We slow to a stop in a small village; everyone but us has departed already. As the conductor helps us safely lower our bikes from the platform, we're a bit confused. We're certainly not in Kompong Chnang, and our GPS shows that we have a long, long way to go before we reach it.
Seeing our confusion, the driver nods and motions us further down the track, indicating that there will be another car to take us. So, we push our bikes along the rails, over piles of garbage and mud, heaving our way forward until we reach a clearing, where another dilapidated platform and two bogies wait.
Some young guys are sitting in the shade, and they call a man over to help us. Kompong Chnang? Kompong Chnang? we ask him, pointing down the track. He nods, and helps us with our bikes, then bids us wait in the shade with the others.
While we're stopped, we jump at the chance to buy some fried bananas from a sweet lady nearby. For some reason, everyone in town thinks this is hilarious; we are obviously very far from the tourist trail. Just as we complete the transaction, it is time to board our next bamboo train.
As we start to roll away, a father runs down the tracks with his daughter in tow, jumping on just before the trail beside the rails becomes impassible.
We're cruising along smoothly, when another train appears in the distance. Thus far, there has been at least some question as to who should dismantle during these encounters, but as we watch this car grow larger on the horizon, the conclusion is obvious. There, sitting stationary on the track in front of us, is a platform carrying several tons of wood.
This is easily the most impressive display of Cambodian over-packing we've seen yet. Somehow, they've managed to stack logs ten feet high on what amounts to a beefy wood pallet. The whole perilous collection of lumber, just waiting to tumble off and crush someone, is haphazardly strapped together with bits of questionably knotted rope. It seems the hulking beast in front of us can't get moving. Gee, I wonder why?
As we gawk at the spectacle, another train appears behind us to help. The new arrival is sporting a much larger motor than ours, along with three belts! It looks like they are going to act as a pusher engine so we can get this giant, log-laden mass into motion.
Once everyone gets into position, we have three train cars butted up to one another, all ready to drop the hammer. Amidst a bevy of unintelligible Khmer, the platforms all fire up their engines and pull back on their belt-tensioning levers. The pungent smell of burning rubber fills the air.
As the acrid smoke billows from the platform in front of us, I am having shop class safety flashbacks. The driver is swapping the melting belts on their flywheel while the engine is running! Mouth agape, waiting for someone to lose a finger, I let out a disbelieving chuckle when they start pouring energy drink on the monstrosity as a coolant.
All three engines prove too weak to get this beast underway, so we all get off and push. Eventually, once the smallest amount of momentum is achieved, the two platforms in front of us are able to maintain speed on their own, albeit huffing and puffing under the strain.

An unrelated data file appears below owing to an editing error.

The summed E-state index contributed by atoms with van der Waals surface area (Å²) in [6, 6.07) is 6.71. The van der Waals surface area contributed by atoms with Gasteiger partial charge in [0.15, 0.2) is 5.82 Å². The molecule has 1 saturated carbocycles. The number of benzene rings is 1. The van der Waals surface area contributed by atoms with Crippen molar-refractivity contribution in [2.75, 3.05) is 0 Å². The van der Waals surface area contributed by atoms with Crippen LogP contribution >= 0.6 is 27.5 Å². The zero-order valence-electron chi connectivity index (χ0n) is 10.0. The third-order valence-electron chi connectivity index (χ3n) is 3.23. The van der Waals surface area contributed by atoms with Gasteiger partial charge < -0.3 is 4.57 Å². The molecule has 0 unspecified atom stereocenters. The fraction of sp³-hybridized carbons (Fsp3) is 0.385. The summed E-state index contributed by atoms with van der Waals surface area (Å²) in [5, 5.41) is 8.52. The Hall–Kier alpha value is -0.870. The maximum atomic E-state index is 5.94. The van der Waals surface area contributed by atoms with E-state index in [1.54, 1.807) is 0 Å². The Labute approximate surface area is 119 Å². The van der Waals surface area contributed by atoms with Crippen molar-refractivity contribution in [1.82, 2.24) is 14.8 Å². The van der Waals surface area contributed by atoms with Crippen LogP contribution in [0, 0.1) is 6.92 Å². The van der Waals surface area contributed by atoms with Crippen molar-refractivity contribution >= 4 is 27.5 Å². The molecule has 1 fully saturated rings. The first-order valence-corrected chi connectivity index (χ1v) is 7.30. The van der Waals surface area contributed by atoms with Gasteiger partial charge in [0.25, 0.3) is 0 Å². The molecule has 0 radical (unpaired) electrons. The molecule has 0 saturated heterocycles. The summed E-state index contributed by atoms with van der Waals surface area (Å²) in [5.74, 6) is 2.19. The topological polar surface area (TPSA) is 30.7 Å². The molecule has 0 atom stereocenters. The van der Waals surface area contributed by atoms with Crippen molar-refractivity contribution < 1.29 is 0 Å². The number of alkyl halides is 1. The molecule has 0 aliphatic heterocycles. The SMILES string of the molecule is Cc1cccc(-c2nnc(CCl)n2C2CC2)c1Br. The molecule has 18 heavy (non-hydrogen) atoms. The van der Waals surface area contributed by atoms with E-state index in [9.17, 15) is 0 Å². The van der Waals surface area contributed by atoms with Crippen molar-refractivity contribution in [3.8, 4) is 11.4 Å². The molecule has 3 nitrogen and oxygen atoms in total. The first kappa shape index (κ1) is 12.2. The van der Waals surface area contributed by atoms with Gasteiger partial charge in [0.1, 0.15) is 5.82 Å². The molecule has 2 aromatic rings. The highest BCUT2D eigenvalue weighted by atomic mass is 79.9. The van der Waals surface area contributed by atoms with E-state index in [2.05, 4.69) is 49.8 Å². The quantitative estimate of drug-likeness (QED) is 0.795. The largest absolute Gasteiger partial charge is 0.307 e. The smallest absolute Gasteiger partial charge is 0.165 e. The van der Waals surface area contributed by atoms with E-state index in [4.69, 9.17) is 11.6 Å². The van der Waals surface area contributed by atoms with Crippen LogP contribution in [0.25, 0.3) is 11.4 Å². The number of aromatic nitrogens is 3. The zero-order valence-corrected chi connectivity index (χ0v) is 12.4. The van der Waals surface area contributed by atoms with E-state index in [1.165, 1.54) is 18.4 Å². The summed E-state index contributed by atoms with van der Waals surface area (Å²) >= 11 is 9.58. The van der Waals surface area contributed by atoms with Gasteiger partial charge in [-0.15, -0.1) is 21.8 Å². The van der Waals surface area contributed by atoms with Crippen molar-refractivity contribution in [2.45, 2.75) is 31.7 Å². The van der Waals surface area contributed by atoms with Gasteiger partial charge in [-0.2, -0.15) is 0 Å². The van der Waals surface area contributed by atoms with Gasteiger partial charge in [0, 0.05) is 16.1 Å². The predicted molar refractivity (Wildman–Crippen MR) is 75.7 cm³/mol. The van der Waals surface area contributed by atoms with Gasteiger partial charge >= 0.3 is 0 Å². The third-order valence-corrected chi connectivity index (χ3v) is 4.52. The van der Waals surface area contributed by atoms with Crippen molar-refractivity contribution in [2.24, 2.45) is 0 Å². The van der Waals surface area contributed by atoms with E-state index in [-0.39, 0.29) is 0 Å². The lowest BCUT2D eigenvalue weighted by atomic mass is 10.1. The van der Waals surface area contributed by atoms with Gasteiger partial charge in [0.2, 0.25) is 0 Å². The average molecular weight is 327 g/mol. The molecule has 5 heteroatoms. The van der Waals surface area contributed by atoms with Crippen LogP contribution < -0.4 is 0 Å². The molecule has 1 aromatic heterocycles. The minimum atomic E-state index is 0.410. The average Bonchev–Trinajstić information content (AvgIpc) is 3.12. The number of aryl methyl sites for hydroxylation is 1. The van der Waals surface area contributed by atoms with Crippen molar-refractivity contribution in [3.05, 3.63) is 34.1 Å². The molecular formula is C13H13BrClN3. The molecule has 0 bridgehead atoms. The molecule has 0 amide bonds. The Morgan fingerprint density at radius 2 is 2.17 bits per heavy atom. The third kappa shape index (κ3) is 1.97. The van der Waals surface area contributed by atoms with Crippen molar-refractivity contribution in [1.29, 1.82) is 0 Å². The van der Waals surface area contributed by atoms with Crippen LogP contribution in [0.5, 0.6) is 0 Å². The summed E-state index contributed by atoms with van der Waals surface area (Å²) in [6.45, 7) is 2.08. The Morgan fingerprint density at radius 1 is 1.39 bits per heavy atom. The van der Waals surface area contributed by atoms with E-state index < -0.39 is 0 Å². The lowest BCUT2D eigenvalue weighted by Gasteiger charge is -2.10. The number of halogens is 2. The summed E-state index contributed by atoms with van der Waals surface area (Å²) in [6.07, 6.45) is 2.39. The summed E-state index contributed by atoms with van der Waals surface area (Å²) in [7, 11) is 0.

The rest of our ride passes without incident, apart from the fact that it is over much sooner than we expected it would be. To our chagrin, the end of the line winds up being a tiny village nowhere near Kompang Chnang. It's a good thing we are on bikes, because our GPS shows that we're still sixty some kilometers away from our destination!
No matter, we're too excited about the experience we've just had to care. As well, we would never have seen this tiny awesome little village had we not stopped here! Before hitting the dirt road out of town, we stock up on fried-banana-fuel and check our route to Kopang Chnang. Our GPS reads that we have sixty kilometers to go.
The bamboo train dropped us off about twelve kilometers from the nearest highway, so we follow a relaxing route of winding red dirt paths past sleepy villages of warm smiles, naked babies, and men peacefully fishing. Our views are the brilliant green of rice paddies against a pure blue sky, and our only companions on the road are herds of water-buffalo, tromping slowly home.
We're feeling quiet and reflective as we pass through the countryside, legs spinning absentmindedly, heads on a swivel, taking in the scenery. On the way, we listen to Ayub Ogada's peaceful album En Mana Kuoyo.
The late afternoon sun is relentless, and the heat, unbearable. After passing numerous children splashing around in cool streams and ditches, we follow suit, leaning our bikes up against a guard-rail eager to submerge ourselves in a nearby, milky looking river.
At first the water is warm, and offers no relief, but as we wade in further, in the depths, sweet coolness chills our bones. As quickly as we leapt in, we climb back out and hop back on on bikes. We have to keep moving or we'll never make it to Kompong Chnang before the sun sets!
Eventually our picturesque ride ends, and we're back on the main road. Earbuds are removed, as we now have heavy traffic to contend with. We pedal and pedal and pedal, and just as night begins to fall, we arrive safely in Kompong Chnang. What an incredible day.